Following encouraging results with DEBs in the femoral–popliteal segment, studies and clinical trials were conducted to assess the efficacy and safety of DEBs in below the knee (BTK) arterial disease (Table 2). First published data obtained from Schmidt et al,21 who conducted a prospective cohort study reporting on 104 consecutive patients (109 limbs) treated for CLI (82.6%) or severe IC (17.4%) due to BTK arterial disease with DEBs. Mean lesion length was 176±88 mm. Angiography performed at 3 months to assess 84 of the treated arteries showed a restenosis rate of 27.4% (19.1% had restenosis of >50% and 8.3% were totally occluded). Restenosis usually occurred focally. During a follow-up period of 378±65 days, one patient was lost and 17 died. Of the 91 limbs remaining in the analysis, clinical improvement was present in 83 (91.2%). Complete wound healing occurred in 74.2%, whereas major amputation occurred in four patients, resulting in a limb salvage rate of 95.6% for patients with CLI.
Since 2013, four RCTs13,22–24 have examined the efficacy of DEBs in BTK atherosclerotic disease. In the DEBELLUM trial,13 50 consecutive patients with 122 lesions in the femoral–popliteal and/or infrapopliteal arteries were randomized to DEBs or standard PTA. The preliminary 1-year results on the BTK lesions confirmed a better outcome with DEBs over standard PTA in terms of LLL (0.66±0.9 mm DEB vs 1.69±1.5 mm PTA; P<0.05), TLR (15.3% DEB vs 47.0% PTA; P<0.05), and primary patency (84.6% DEB vs 41.1% PTA; P<0.05). However, major adverse events (defined as major or minor amputation, thrombosis, or death) did not differ significantly between DEBs and standard PTA presumably because of the limited number of lesions and patients treated.
The DEBATE-BTK trial23 investigated the efficacy of a paclitaxel DEB for the reduction of restenosis in diabetic patients with CLI. Binary restenosis, assessed by angiography in >90% of patients, occurred in 20 of 74 (27%) lesions in the DEB group versus 55 of 74 (74%) lesions in the standard PTA group (P<0.001), TLR in 12 (18%) versus 29 (43%) (P=0.002), and target vessel occlusion in 12 (17%) versus 41 (55%) (P<0.001). There was one major amputation, which occurred in the standard PTA group (P=0.9).
In the IDEAS trial,24 50 patients were randomized to infrapopliteal DEB angioplasty (25 arteries in 25 limbs) or primary DES placement (30 arteries in 27 limbs). The binary restenosis rate was significantly lower in DES (28% vs 57.9%; P=0.0457). There were no significant differences in TLR (7.7% in DES vs 13.6% in DEB; P=0.65). At 6 months, five patients died (two in DEB vs three in DES; P=1.00) and three suffered a major amputation (one in DEB vs two in DES; P=1.00).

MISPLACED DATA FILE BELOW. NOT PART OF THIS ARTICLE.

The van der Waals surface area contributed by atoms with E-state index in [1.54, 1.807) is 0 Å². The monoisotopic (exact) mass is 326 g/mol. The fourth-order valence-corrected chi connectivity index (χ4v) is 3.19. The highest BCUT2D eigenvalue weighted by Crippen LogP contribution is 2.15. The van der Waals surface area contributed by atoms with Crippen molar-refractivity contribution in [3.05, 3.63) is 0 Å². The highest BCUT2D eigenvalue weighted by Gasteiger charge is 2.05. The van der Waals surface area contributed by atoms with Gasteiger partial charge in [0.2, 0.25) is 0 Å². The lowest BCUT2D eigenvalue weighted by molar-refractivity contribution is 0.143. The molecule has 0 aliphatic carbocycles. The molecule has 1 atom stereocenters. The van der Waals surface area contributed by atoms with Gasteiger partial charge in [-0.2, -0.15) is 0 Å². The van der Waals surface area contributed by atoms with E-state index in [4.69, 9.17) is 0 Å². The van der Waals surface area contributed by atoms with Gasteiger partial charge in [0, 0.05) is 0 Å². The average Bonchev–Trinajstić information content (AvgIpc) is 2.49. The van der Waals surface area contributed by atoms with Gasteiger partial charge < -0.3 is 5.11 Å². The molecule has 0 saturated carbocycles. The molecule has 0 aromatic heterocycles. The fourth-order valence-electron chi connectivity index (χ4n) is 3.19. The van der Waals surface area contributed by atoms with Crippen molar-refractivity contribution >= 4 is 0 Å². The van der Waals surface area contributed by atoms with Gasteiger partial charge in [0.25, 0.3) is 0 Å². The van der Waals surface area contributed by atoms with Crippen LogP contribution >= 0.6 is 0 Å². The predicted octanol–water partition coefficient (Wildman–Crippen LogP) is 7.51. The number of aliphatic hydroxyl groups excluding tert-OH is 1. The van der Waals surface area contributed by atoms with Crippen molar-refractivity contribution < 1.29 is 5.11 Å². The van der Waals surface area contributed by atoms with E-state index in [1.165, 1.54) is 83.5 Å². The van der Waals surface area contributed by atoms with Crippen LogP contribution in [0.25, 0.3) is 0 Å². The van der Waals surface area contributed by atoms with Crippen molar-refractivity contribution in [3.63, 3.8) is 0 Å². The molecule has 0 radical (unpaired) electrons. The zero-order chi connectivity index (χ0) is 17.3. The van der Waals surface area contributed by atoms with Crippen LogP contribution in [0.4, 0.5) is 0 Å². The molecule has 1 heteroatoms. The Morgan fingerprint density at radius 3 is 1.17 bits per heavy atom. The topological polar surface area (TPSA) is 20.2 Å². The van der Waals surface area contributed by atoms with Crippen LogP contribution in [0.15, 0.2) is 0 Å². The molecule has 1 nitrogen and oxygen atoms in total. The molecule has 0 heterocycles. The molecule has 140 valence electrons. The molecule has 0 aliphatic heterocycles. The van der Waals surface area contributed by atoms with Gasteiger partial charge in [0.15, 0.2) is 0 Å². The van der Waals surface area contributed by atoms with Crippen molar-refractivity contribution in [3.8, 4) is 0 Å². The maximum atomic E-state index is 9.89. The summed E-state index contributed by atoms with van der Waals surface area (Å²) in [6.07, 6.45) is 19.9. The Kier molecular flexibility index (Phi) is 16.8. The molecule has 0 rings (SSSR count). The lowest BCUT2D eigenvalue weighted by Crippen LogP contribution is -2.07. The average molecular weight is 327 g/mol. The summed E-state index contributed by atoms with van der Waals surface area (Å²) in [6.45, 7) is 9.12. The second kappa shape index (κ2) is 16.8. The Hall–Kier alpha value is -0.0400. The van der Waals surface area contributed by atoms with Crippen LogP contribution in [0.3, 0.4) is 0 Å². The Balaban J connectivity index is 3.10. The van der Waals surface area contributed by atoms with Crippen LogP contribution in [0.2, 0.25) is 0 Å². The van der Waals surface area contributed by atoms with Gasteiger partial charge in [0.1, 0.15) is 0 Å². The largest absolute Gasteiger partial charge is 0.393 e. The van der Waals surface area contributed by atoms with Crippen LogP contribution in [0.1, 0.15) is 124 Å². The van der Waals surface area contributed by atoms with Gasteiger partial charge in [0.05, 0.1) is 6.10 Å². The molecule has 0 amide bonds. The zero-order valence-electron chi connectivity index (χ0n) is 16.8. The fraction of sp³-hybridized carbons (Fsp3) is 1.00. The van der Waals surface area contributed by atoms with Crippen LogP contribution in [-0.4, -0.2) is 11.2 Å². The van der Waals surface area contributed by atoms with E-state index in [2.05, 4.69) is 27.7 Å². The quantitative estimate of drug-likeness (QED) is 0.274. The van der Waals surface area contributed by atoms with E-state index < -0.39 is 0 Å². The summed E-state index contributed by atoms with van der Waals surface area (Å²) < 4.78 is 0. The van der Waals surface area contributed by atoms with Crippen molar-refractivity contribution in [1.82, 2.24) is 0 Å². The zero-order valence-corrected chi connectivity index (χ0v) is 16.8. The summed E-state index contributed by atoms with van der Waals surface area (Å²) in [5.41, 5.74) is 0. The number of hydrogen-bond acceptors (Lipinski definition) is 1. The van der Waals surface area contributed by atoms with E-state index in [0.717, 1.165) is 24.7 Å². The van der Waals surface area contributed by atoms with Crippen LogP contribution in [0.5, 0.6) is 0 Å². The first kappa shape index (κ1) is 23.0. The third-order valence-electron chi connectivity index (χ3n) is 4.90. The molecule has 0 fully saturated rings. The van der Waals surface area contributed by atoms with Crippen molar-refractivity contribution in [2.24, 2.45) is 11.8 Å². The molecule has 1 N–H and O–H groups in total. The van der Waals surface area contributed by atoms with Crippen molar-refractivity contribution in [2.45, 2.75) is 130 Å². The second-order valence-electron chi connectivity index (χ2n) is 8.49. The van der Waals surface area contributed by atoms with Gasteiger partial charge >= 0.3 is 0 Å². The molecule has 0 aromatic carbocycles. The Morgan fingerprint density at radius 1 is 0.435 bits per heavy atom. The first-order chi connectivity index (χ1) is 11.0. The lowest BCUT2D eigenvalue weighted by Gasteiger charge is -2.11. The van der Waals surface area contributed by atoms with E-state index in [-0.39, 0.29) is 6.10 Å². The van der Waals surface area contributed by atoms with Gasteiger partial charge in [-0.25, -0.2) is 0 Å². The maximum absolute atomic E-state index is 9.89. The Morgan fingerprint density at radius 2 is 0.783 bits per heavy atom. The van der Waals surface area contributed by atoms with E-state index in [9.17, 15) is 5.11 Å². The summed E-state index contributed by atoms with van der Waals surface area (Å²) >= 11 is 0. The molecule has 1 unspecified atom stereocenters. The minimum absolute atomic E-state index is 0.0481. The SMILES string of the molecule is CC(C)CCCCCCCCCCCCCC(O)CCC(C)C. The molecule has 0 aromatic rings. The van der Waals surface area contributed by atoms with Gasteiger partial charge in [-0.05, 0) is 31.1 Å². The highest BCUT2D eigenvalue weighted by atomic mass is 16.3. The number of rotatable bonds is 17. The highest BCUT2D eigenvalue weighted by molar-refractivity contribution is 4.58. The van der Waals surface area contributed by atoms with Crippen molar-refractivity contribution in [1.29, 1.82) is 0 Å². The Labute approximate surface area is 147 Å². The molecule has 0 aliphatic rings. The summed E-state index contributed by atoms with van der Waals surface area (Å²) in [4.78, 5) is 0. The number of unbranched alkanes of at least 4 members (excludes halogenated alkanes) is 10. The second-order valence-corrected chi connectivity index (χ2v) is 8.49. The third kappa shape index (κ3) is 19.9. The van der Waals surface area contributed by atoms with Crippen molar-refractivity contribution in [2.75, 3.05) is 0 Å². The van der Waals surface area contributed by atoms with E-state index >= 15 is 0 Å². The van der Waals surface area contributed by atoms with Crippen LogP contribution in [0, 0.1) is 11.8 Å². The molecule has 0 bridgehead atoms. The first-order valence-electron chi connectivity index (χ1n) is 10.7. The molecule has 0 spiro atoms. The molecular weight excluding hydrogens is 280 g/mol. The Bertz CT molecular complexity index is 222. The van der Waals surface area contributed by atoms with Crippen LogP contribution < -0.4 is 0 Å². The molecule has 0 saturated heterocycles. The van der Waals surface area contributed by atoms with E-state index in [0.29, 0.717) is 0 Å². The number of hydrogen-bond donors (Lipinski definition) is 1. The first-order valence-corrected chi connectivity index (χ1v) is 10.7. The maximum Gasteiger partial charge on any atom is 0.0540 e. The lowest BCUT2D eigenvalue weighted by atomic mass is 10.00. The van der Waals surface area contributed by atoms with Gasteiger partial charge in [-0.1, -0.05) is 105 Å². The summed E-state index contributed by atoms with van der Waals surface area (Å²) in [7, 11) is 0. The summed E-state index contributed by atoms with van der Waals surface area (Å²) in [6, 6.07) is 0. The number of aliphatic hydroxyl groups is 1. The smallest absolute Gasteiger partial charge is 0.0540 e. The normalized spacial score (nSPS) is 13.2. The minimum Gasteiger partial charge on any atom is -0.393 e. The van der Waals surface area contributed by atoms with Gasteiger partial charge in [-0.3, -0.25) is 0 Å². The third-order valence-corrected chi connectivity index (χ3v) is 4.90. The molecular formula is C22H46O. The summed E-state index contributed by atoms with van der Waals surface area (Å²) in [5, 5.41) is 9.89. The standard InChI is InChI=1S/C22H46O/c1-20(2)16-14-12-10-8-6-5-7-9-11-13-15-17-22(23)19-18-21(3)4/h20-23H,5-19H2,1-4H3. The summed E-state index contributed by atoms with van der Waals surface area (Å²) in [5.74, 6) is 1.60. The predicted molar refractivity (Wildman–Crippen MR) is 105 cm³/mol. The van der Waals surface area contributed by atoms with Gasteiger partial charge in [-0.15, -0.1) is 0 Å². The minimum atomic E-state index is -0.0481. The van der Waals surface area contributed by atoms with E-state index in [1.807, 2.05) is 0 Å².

In the IN.PACT DEEP trial,22 358 patients with CLI were randomized 2:1 to IN.PACT Amphirion DEB angioplasty or standard PTA at 13 European sites. After 12 months, the decision was made to recall the IN.PACT Amphirion DEB based on a trend toward a higher rate of major amputation in the DEB arm (8.8% vs 3.6%; P=0.08) and no significant benefit for the efficacy end points of clinically driven TLR (11.9% vs 13.5%; P=0.682), LLL (0.605±0.775 mm vs 0.616±0.781 mm; P=0.950), and binary restenosis (41% vs 35.5%; P=0.609).
Risk of bias assessment
The results of the risk of bias of the RCTs are outlined in Figures 1 and 2. All RCTs included in this review demonstrated low selection bias as a random sequence generation was applied. It terms of performance bias, it was not possible to blind the interventionist who performed the procedure (DEB angioplasty or standard PTA) in all the trials, which led to high performance bias. However, patients were blinded to the treatment they received. In the DEBATE-SFA15 and BKA23 trials, an external data adjudication committee or core lab was lacking due to the financial constraints of running an independent trial, which resulted in the judgment of a high detection bias. In the FemPac18 and THUNDER17 trials, there was incomplete outcome data as a few patients did not undergo final angiographic follow-up without a clear explanation (unclear attrition bias).
Figure 1 Risk of bias graph for the studies included in this review.
Figure 2 Risk of bias summary: review authors’ judgments about each risk of bias item for each included study.
All available RCTs demonstrate equivalent or favorable technical outcome for DEBs in comparison to standard PTA in the treatment of infrainguinal PAD. The RCTs focused on one of the following primary efficacy end points: LLL, binary restenosis, and freedom from TLR. The follow-up period varied from 6 to 12 months.
Baerlocher et al20 recently published a meta-analysis of eight RCTs demonstrating superior results with DEBs over standard PTA for femoral–popliteal disease, as indicated by LLL, restenosis, and TLR. However, no benefit was found in clinical end points, such as major amputation and mortality. In addition, treatment of infrapopliteal disease with DEBs was found to confer improved results compared to standard PTA, as expressed by reduced restenosis and TLR rates.